Learning from mistakes is passe.

Feeding vs. feedback.

Collaborating is the most difficult work I can imagine. This is obvious for everyone who have been trying to work at least once with at least one person for more than a few days. We – people – are the most amazing creatures, on the one hand, but on the other, the most complicated in the whole galactic. Nothing new, I know.

What makes human beings so beautiful and complex at the same time are our emotions. Most of us, quite frequently, behave differently in similar situations. As we are all built from different experiences and values, we approach similar situations differently.

The reason behind the whole thing is our emotions are unpredictable, unabridged, unreasonable , unique & individual. There is not a single recipe how to proceed with emotions. You have to get to know the person to try to find the way to their mind and heart. Still nothing new, I know.

They say “feedback is a gift”. Couldn’t agree more. However, as even the word “feedback” literally suggests this is “good advice” after the particular action has taken place. Highly appreciated for the situations to come.

But, how to determine that a particular action becomes a success pre not post factum?

Nothing easier than wait until you can evaluate and give feedback afterwards. Do it before rather than after. I call it feed – in, prof. Marshall Goldsmith calls it feedforward. What if we attempted at closing the gaps in an individual before any action is taken rather than provide constructive criticism after the milk has been spilt. What if we gave them all the necessary content in such a manner that is comprehensive and transparent as well as clear and coherent. The content that is well suited to their needs. Would that work?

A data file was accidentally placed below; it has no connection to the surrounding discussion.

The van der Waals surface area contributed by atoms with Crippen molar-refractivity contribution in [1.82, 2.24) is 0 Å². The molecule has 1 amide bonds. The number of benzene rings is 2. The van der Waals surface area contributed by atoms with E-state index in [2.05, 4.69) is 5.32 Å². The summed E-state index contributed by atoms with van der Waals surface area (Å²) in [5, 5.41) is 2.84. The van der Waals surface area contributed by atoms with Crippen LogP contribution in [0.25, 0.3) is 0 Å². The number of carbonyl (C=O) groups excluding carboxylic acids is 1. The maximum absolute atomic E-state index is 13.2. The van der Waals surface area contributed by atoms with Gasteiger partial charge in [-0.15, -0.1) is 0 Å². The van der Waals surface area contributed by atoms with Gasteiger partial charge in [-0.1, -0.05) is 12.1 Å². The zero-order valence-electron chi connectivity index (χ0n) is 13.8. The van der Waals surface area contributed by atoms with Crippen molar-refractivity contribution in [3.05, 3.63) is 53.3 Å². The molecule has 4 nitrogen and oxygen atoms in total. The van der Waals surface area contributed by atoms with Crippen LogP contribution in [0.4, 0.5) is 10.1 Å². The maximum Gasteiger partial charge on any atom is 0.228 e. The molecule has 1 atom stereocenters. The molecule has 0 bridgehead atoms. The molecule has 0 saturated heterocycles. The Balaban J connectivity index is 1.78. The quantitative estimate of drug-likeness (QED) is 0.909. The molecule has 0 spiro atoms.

Some need to be given confidence, others need to be given a sense of security so that possible failure does not paralyze them. Still, another person needs to be given some substantive guidance or pointed out where they can find it. At the emotional level, it means that you accept that they may not know everything. At the end of the day, what matters most is that they know how and where to search solutions. It matters that they are truly eager to do so. Sometimes, it is necessary to let the person speak out and name the emotions accompanying, such as fear of failure and anxiety.

It is essential to let them be honest about their weaknesses including time management, goal- setting and prioritisation issues, incompetence or simply misunderstanding of the task at hand.
It may mean agreeing on all those tough emotions out there and competence gaps. It may mean supporting an individual once they are in need.

This “before” and “after” are crucial here.

There are thousands of guidelines how to give feedback. If anybody wishes to look for expertise, it is more than easy to find the proper way of doing so, as there are at least a few “ways” how to get it right. Feeding in seems a bit more demanding. As this is based on individual approach, it takes to know your employees well, build trust in each other. It takes the time to talk to them and give as many answers to their questions as it will come necessary. Because each of them requires feeding in different areas to be able to take a step ahead, to overcome their objective and subjective barriers. Hmmm, by the way … have you ever wondered where exactly you would need “feeding – in”?

Believe me, this approach is worth every bit of time and effort. It is like an investment with a quicker return than from feedback. The yield is worth going an extra mile, I bet. It will allow you to be the most efficient and fastest. It will help minimize risks. As a result, it will allow you to stay ahead of the market and your competitors. Learning from mistakes, in my opinion, has already become passe.

“If you delegate tasks, you create followers. If you delegate authority, you create leaders”.

Craig Groeschel,
CEO of Ruiz StrategiesFounder and Senior Pastor of the Church Life Church, writer.